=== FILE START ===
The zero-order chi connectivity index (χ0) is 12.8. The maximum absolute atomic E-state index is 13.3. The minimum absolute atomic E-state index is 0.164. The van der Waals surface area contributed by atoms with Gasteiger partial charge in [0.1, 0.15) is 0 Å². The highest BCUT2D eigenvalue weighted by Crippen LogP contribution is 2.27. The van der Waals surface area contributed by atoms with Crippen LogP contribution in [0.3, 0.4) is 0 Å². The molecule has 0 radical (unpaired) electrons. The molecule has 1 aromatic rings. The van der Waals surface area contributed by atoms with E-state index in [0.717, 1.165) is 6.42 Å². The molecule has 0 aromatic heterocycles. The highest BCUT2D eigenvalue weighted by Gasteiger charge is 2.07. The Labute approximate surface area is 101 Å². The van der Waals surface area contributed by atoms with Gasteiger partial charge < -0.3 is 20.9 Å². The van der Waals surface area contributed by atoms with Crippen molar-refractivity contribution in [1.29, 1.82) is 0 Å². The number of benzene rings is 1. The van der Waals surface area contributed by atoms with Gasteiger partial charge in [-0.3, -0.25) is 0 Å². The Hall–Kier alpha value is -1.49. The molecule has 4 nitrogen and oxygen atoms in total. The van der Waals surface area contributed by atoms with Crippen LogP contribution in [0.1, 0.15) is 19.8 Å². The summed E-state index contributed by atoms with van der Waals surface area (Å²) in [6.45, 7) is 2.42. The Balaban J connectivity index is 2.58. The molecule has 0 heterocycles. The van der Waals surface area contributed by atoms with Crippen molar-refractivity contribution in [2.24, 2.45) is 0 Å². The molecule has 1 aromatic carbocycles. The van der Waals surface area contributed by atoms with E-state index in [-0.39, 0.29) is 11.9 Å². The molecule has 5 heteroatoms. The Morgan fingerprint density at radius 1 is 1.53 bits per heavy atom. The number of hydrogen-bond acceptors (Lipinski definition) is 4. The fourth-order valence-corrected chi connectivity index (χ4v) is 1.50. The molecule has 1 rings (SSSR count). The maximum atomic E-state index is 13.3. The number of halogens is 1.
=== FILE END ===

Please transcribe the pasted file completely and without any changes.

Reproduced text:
The zero-order chi connectivity index (χ0) is 12.8. The maximum absolute atomic E-state index is 13.3. The minimum absolute atomic E-state index is 0.164. The van der Waals surface area contributed by atoms with Gasteiger partial charge in [0.1, 0.15) is 0 Å². The highest BCUT2D eigenvalue weighted by Crippen LogP contribution is 2.27. The van der Waals surface area contributed by atoms with Crippen LogP contribution in [0.3, 0.4) is 0 Å². The molecule has 0 radical (unpaired) electrons. The molecule has 1 aromatic rings. The van der Waals surface area contributed by atoms with E-state index in [0.717, 1.165) is 6.42 Å². The molecule has 0 aromatic heterocycles. The highest BCUT2D eigenvalue weighted by Gasteiger charge is 2.07. The Labute approximate surface area is 101 Å². The van der Waals surface area contributed by atoms with Gasteiger partial charge < -0.3 is 20.9 Å². The van der Waals surface area contributed by atoms with Crippen molar-refractivity contribution in [1.29, 1.82) is 0 Å². The number of benzene rings is 1. The van der Waals surface area contributed by atoms with Gasteiger partial charge in [-0.3, -0.25) is 0 Å². The Hall–Kier alpha value is -1.49. The molecule has 4 nitrogen and oxygen atoms in total. The van der Waals surface area contributed by atoms with Crippen LogP contribution in [0.1, 0.15) is 19.8 Å². The summed E-state index contributed by atoms with van der Waals surface area (Å²) in [6.45, 7) is 2.42. The Balaban J connectivity index is 2.58. The molecule has 0 heterocycles. The van der Waals surface area contributed by atoms with Crippen molar-refractivity contribution in [2.24, 2.45) is 0 Å². The molecule has 1 aromatic carbocycles. The van der Waals surface area contributed by atoms with E-state index in [-0.39, 0.29) is 11.9 Å². The molecule has 5 heteroatoms. The Morgan fingerprint density at radius 1 is 1.53 bits per heavy atom. The number of hydrogen-bond acceptors (Lipinski definition) is 4. The fourth-order valence-corrected chi connectivity index (χ4v) is 1.50. The molecule has 1 rings (SSSR count). The maximum atomic E-state index is 13.3. The number of halogens is 1.